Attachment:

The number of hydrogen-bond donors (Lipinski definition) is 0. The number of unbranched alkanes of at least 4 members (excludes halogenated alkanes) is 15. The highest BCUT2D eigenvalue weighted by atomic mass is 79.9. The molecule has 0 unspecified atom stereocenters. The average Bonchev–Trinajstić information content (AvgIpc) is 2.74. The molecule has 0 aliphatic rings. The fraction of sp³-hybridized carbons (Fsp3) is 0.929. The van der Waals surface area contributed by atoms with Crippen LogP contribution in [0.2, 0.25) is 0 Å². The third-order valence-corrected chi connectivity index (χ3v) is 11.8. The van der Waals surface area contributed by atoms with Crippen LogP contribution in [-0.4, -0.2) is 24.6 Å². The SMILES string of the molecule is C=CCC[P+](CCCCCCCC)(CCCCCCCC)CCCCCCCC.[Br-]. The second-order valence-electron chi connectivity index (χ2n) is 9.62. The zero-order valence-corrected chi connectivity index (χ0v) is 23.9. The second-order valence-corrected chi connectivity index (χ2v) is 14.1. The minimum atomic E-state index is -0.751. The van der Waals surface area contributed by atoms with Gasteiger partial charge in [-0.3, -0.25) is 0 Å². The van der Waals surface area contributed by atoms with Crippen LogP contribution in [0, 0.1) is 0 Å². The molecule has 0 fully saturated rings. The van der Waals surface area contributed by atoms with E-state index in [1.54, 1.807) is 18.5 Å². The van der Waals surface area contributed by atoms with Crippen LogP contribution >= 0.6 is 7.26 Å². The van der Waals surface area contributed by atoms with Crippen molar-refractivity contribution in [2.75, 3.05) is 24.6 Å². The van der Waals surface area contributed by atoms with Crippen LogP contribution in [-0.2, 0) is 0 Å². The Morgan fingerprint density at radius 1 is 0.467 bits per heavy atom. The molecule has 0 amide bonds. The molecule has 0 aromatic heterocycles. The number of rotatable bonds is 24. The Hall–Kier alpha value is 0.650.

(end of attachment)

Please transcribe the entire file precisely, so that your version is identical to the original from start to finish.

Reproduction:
The number of hydrogen-bond donors (Lipinski definition) is 0. The number of unbranched alkanes of at least 4 members (excludes halogenated alkanes) is 15. The highest BCUT2D eigenvalue weighted by atomic mass is 79.9. The molecule has 0 unspecified atom stereocenters. The average Bonchev–Trinajstić information content (AvgIpc) is 2.74. The molecule has 0 aliphatic rings. The fraction of sp³-hybridized carbons (Fsp3) is 0.929. The van der Waals surface area contributed by atoms with Crippen LogP contribution in [0.2, 0.25) is 0 Å². The third-order valence-corrected chi connectivity index (χ3v) is 11.8. The van der Waals surface area contributed by atoms with Crippen LogP contribution in [-0.4, -0.2) is 24.6 Å². The SMILES string of the molecule is C=CCC[P+](CCCCCCCC)(CCCCCCCC)CCCCCCCC.[Br-]. The second-order valence-electron chi connectivity index (χ2n) is 9.62. The zero-order valence-corrected chi connectivity index (χ0v) is 23.9. The second-order valence-corrected chi connectivity index (χ2v) is 14.1. The minimum atomic E-state index is -0.751. The van der Waals surface area contributed by atoms with Gasteiger partial charge in [-0.3, -0.25) is 0 Å². The van der Waals surface area contributed by atoms with Crippen LogP contribution in [0, 0.1) is 0 Å². The molecule has 0 fully saturated rings. The van der Waals surface area contributed by atoms with E-state index in [1.54, 1.807) is 18.5 Å². The van der Waals surface area contributed by atoms with Crippen LogP contribution >= 0.6 is 7.26 Å². The van der Waals surface area contributed by atoms with Crippen molar-refractivity contribution in [2.75, 3.05) is 24.6 Å². The van der Waals surface area contributed by atoms with Crippen LogP contribution in [-0.2, 0) is 0 Å². The Morgan fingerprint density at radius 1 is 0.467 bits per heavy atom. The molecule has 0 amide bonds. The molecule has 0 aromatic heterocycles. The number of rotatable bonds is 24. The Hall–Kier alpha value is 0.650.